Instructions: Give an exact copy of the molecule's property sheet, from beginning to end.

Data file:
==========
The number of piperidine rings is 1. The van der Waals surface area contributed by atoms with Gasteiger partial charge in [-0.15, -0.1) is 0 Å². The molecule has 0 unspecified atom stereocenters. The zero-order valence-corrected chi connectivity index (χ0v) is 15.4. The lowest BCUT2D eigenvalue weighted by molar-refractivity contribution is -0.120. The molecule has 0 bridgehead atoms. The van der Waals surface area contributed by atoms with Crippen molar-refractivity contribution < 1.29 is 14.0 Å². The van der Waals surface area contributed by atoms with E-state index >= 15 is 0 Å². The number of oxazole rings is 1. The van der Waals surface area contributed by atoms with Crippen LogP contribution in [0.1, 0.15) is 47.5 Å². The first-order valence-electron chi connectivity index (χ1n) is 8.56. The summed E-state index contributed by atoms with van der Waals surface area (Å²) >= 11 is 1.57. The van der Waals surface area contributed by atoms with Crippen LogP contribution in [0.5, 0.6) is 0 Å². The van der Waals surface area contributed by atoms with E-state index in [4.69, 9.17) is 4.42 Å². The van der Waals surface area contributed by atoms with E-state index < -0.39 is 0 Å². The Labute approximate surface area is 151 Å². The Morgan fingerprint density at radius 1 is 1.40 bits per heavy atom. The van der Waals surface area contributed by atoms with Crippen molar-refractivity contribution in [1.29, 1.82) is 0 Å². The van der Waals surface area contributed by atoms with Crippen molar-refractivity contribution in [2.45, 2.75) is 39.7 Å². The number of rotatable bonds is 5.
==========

The number of piperidine rings is 1. The van der Waals surface area contributed by atoms with Gasteiger partial charge in [-0.15, -0.1) is 0 Å². The molecule has 0 unspecified atom stereocenters. The zero-order valence-corrected chi connectivity index (χ0v) is 15.4. The lowest BCUT2D eigenvalue weighted by molar-refractivity contribution is -0.120. The molecule has 0 bridgehead atoms. The van der Waals surface area contributed by atoms with Crippen molar-refractivity contribution < 1.29 is 14.0 Å². The van der Waals surface area contributed by atoms with E-state index >= 15 is 0 Å². The number of oxazole rings is 1. The van der Waals surface area contributed by atoms with Crippen LogP contribution in [0.1, 0.15) is 47.5 Å². The first-order valence-electron chi connectivity index (χ1n) is 8.56. The summed E-state index contributed by atoms with van der Waals surface area (Å²) >= 11 is 1.57. The van der Waals surface area contributed by atoms with Crippen LogP contribution in [0.5, 0.6) is 0 Å². The van der Waals surface area contributed by atoms with E-state index in [4.69, 9.17) is 4.42 Å². The van der Waals surface area contributed by atoms with E-state index < -0.39 is 0 Å². The Labute approximate surface area is 151 Å². The Morgan fingerprint density at radius 1 is 1.40 bits per heavy atom. The van der Waals surface area contributed by atoms with Crippen molar-refractivity contribution in [1.29, 1.82) is 0 Å². The van der Waals surface area contributed by atoms with Crippen molar-refractivity contribution in [2.45, 2.75) is 39.7 Å². The number of rotatable bonds is 5.